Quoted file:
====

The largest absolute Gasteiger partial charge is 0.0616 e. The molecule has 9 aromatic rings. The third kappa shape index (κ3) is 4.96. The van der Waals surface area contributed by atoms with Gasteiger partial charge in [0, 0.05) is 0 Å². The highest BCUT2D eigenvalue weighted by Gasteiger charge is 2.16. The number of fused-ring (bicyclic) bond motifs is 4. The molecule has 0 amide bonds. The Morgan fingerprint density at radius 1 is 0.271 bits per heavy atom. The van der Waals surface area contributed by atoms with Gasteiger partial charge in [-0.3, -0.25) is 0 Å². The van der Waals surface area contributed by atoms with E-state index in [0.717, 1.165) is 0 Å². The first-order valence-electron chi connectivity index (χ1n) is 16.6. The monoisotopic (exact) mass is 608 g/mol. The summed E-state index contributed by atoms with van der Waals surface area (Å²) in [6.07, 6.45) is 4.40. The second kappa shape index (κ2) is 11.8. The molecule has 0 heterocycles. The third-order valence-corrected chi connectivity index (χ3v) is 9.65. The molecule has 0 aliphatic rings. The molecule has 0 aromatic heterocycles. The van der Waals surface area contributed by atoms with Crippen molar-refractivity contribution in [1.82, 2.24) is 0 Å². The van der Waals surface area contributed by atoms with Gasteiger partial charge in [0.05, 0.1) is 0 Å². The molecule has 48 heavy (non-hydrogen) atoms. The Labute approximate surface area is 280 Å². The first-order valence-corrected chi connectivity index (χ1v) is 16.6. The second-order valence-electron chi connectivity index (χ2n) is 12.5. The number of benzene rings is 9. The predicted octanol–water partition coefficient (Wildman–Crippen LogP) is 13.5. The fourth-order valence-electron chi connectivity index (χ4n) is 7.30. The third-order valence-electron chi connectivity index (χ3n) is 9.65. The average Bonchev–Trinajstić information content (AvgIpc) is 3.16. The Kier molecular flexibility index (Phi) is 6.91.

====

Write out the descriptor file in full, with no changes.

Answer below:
The largest absolute Gasteiger partial charge is 0.0616 e. The molecule has 9 aromatic rings. The third kappa shape index (κ3) is 4.96. The van der Waals surface area contributed by atoms with Gasteiger partial charge in [0, 0.05) is 0 Å². The highest BCUT2D eigenvalue weighted by Gasteiger charge is 2.16. The number of fused-ring (bicyclic) bond motifs is 4. The molecule has 0 amide bonds. The Morgan fingerprint density at radius 1 is 0.271 bits per heavy atom. The van der Waals surface area contributed by atoms with Gasteiger partial charge in [-0.3, -0.25) is 0 Å². The van der Waals surface area contributed by atoms with E-state index in [0.717, 1.165) is 0 Å². The first-order valence-electron chi connectivity index (χ1n) is 16.6. The monoisotopic (exact) mass is 608 g/mol. The summed E-state index contributed by atoms with van der Waals surface area (Å²) in [6.07, 6.45) is 4.40. The second kappa shape index (κ2) is 11.8. The molecule has 0 heterocycles. The third-order valence-corrected chi connectivity index (χ3v) is 9.65. The molecule has 0 aliphatic rings. The molecule has 0 aromatic heterocycles. The van der Waals surface area contributed by atoms with Crippen molar-refractivity contribution in [1.82, 2.24) is 0 Å². The van der Waals surface area contributed by atoms with Gasteiger partial charge in [0.05, 0.1) is 0 Å². The molecule has 48 heavy (non-hydrogen) atoms. The Labute approximate surface area is 280 Å². The first-order valence-corrected chi connectivity index (χ1v) is 16.6. The second-order valence-electron chi connectivity index (χ2n) is 12.5. The number of benzene rings is 9. The predicted octanol–water partition coefficient (Wildman–Crippen LogP) is 13.5. The fourth-order valence-electron chi connectivity index (χ4n) is 7.30. The third-order valence-electron chi connectivity index (χ3n) is 9.65. The average Bonchev–Trinajstić information content (AvgIpc) is 3.16. The Kier molecular flexibility index (Phi) is 6.91.